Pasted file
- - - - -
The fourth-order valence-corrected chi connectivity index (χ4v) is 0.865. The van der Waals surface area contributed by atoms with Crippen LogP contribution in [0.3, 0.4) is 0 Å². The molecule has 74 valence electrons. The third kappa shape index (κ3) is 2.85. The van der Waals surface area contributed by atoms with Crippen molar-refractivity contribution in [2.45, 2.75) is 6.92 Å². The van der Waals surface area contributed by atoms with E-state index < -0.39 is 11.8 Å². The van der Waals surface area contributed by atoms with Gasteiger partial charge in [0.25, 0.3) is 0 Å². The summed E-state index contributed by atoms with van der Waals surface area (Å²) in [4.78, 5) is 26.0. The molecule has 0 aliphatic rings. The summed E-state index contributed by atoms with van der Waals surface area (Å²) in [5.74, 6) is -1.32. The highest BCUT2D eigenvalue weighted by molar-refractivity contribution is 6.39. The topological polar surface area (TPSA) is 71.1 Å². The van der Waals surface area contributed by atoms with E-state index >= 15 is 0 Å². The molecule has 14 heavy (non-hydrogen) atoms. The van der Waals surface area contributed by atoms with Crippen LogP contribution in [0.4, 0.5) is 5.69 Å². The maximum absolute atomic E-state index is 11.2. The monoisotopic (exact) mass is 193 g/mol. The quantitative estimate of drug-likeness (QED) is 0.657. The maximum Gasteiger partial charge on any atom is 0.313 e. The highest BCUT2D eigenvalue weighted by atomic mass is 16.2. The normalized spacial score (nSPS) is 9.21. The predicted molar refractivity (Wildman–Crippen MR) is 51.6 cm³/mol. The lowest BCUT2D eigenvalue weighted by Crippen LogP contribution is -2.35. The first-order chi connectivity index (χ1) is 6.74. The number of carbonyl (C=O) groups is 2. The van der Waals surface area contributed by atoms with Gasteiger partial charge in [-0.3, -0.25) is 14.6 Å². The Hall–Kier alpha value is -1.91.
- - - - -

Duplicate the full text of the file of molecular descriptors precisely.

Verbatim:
The fourth-order valence-corrected chi connectivity index (χ4v) is 0.865. The van der Waals surface area contributed by atoms with Crippen LogP contribution in [0.3, 0.4) is 0 Å². The molecule has 74 valence electrons. The third kappa shape index (κ3) is 2.85. The van der Waals surface area contributed by atoms with Crippen molar-refractivity contribution in [2.45, 2.75) is 6.92 Å². The van der Waals surface area contributed by atoms with E-state index < -0.39 is 11.8 Å². The van der Waals surface area contributed by atoms with Gasteiger partial charge in [0.25, 0.3) is 0 Å². The summed E-state index contributed by atoms with van der Waals surface area (Å²) in [4.78, 5) is 26.0. The molecule has 0 aliphatic rings. The summed E-state index contributed by atoms with van der Waals surface area (Å²) in [5.74, 6) is -1.32. The highest BCUT2D eigenvalue weighted by molar-refractivity contribution is 6.39. The topological polar surface area (TPSA) is 71.1 Å². The van der Waals surface area contributed by atoms with E-state index >= 15 is 0 Å². The molecule has 14 heavy (non-hydrogen) atoms. The van der Waals surface area contributed by atoms with Crippen LogP contribution in [0.4, 0.5) is 5.69 Å². The maximum absolute atomic E-state index is 11.2. The monoisotopic (exact) mass is 193 g/mol. The quantitative estimate of drug-likeness (QED) is 0.657. The maximum Gasteiger partial charge on any atom is 0.313 e. The highest BCUT2D eigenvalue weighted by atomic mass is 16.2. The normalized spacial score (nSPS) is 9.21. The predicted molar refractivity (Wildman–Crippen MR) is 51.6 cm³/mol. The lowest BCUT2D eigenvalue weighted by Crippen LogP contribution is -2.35. The first-order chi connectivity index (χ1) is 6.74. The number of carbonyl (C=O) groups is 2. The van der Waals surface area contributed by atoms with Gasteiger partial charge in [-0.3, -0.25) is 14.6 Å². The Hall–Kier alpha value is -1.91.